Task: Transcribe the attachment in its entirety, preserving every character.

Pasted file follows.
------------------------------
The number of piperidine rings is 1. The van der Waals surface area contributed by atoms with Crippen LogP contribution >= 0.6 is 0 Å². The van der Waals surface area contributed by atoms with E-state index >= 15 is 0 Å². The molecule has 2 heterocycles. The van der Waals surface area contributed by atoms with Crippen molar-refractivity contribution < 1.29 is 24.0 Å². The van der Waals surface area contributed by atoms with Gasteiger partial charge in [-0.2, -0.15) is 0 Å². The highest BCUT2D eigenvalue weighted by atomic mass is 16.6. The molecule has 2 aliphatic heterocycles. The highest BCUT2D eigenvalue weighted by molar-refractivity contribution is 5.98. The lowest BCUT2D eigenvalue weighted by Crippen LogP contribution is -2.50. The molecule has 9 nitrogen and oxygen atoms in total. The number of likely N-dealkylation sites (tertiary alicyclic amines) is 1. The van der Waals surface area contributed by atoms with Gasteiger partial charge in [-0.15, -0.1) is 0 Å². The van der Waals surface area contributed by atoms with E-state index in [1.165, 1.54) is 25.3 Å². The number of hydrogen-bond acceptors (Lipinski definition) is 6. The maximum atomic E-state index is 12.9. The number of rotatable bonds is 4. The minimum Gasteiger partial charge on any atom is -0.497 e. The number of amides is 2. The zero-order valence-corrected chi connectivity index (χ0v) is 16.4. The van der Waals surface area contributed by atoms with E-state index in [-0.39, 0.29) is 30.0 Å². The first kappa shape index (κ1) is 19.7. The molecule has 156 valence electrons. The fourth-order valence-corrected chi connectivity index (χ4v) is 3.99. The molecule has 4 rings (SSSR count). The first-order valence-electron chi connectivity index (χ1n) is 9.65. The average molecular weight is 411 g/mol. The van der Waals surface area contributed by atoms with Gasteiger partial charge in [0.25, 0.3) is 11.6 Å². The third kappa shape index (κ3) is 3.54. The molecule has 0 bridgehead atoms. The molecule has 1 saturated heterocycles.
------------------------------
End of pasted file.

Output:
The number of piperidine rings is 1. The van der Waals surface area contributed by atoms with Crippen LogP contribution >= 0.6 is 0 Å². The van der Waals surface area contributed by atoms with E-state index >= 15 is 0 Å². The molecule has 2 heterocycles. The van der Waals surface area contributed by atoms with Crippen molar-refractivity contribution < 1.29 is 24.0 Å². The van der Waals surface area contributed by atoms with Gasteiger partial charge in [-0.2, -0.15) is 0 Å². The highest BCUT2D eigenvalue weighted by atomic mass is 16.6. The molecule has 2 aliphatic heterocycles. The highest BCUT2D eigenvalue weighted by molar-refractivity contribution is 5.98. The lowest BCUT2D eigenvalue weighted by Crippen LogP contribution is -2.50. The molecule has 9 nitrogen and oxygen atoms in total. The number of likely N-dealkylation sites (tertiary alicyclic amines) is 1. The van der Waals surface area contributed by atoms with Gasteiger partial charge in [-0.15, -0.1) is 0 Å². The van der Waals surface area contributed by atoms with E-state index in [1.165, 1.54) is 25.3 Å². The number of hydrogen-bond acceptors (Lipinski definition) is 6. The maximum atomic E-state index is 12.9. The number of rotatable bonds is 4. The minimum Gasteiger partial charge on any atom is -0.497 e. The number of amides is 2. The zero-order valence-corrected chi connectivity index (χ0v) is 16.4. The van der Waals surface area contributed by atoms with E-state index in [-0.39, 0.29) is 30.0 Å². The first kappa shape index (κ1) is 19.7. The molecule has 156 valence electrons. The fourth-order valence-corrected chi connectivity index (χ4v) is 3.99. The molecule has 4 rings (SSSR count). The first-order valence-electron chi connectivity index (χ1n) is 9.65. The average molecular weight is 411 g/mol. The van der Waals surface area contributed by atoms with Gasteiger partial charge in [0.25, 0.3) is 11.6 Å². The third kappa shape index (κ3) is 3.54. The molecule has 0 bridgehead atoms. The molecule has 1 saturated heterocycles.